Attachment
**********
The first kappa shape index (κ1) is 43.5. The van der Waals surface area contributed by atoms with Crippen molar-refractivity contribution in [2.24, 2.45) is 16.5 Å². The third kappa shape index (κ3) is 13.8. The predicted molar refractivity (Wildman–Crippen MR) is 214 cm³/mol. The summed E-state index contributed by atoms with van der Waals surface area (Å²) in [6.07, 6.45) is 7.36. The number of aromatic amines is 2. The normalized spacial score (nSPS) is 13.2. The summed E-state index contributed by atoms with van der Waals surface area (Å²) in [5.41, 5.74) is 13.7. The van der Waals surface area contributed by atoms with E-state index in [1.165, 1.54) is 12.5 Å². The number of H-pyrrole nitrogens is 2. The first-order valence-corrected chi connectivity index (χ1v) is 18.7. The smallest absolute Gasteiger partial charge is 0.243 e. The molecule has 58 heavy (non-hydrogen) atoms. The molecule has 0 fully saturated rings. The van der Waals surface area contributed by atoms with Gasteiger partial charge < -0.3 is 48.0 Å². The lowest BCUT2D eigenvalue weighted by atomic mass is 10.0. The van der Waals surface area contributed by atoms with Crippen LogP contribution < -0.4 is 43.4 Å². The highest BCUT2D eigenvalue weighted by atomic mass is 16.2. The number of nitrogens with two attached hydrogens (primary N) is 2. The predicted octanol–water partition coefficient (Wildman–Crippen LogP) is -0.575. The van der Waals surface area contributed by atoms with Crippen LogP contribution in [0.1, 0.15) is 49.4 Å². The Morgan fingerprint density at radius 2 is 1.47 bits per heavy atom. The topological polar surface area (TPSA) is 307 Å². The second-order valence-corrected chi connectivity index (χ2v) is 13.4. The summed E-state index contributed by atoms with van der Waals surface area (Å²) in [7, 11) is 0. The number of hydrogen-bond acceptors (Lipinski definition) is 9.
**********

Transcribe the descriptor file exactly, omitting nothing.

The first kappa shape index (κ1) is 43.5. The van der Waals surface area contributed by atoms with Crippen molar-refractivity contribution in [2.24, 2.45) is 16.5 Å². The third kappa shape index (κ3) is 13.8. The predicted molar refractivity (Wildman–Crippen MR) is 214 cm³/mol. The summed E-state index contributed by atoms with van der Waals surface area (Å²) in [6.07, 6.45) is 7.36. The number of aromatic amines is 2. The normalized spacial score (nSPS) is 13.2. The summed E-state index contributed by atoms with van der Waals surface area (Å²) in [5.41, 5.74) is 13.7. The van der Waals surface area contributed by atoms with E-state index in [1.165, 1.54) is 12.5 Å². The number of H-pyrrole nitrogens is 2. The first-order valence-corrected chi connectivity index (χ1v) is 18.7. The smallest absolute Gasteiger partial charge is 0.243 e. The molecule has 58 heavy (non-hydrogen) atoms. The molecule has 0 fully saturated rings. The van der Waals surface area contributed by atoms with Gasteiger partial charge < -0.3 is 48.0 Å². The lowest BCUT2D eigenvalue weighted by atomic mass is 10.0. The van der Waals surface area contributed by atoms with Crippen LogP contribution < -0.4 is 43.4 Å². The highest BCUT2D eigenvalue weighted by atomic mass is 16.2. The number of nitrogens with two attached hydrogens (primary N) is 2. The predicted octanol–water partition coefficient (Wildman–Crippen LogP) is -0.575. The van der Waals surface area contributed by atoms with Crippen LogP contribution in [0.1, 0.15) is 49.4 Å². The Morgan fingerprint density at radius 2 is 1.47 bits per heavy atom. The topological polar surface area (TPSA) is 307 Å². The second-order valence-corrected chi connectivity index (χ2v) is 13.4. The summed E-state index contributed by atoms with van der Waals surface area (Å²) in [7, 11) is 0. The number of hydrogen-bond acceptors (Lipinski definition) is 9.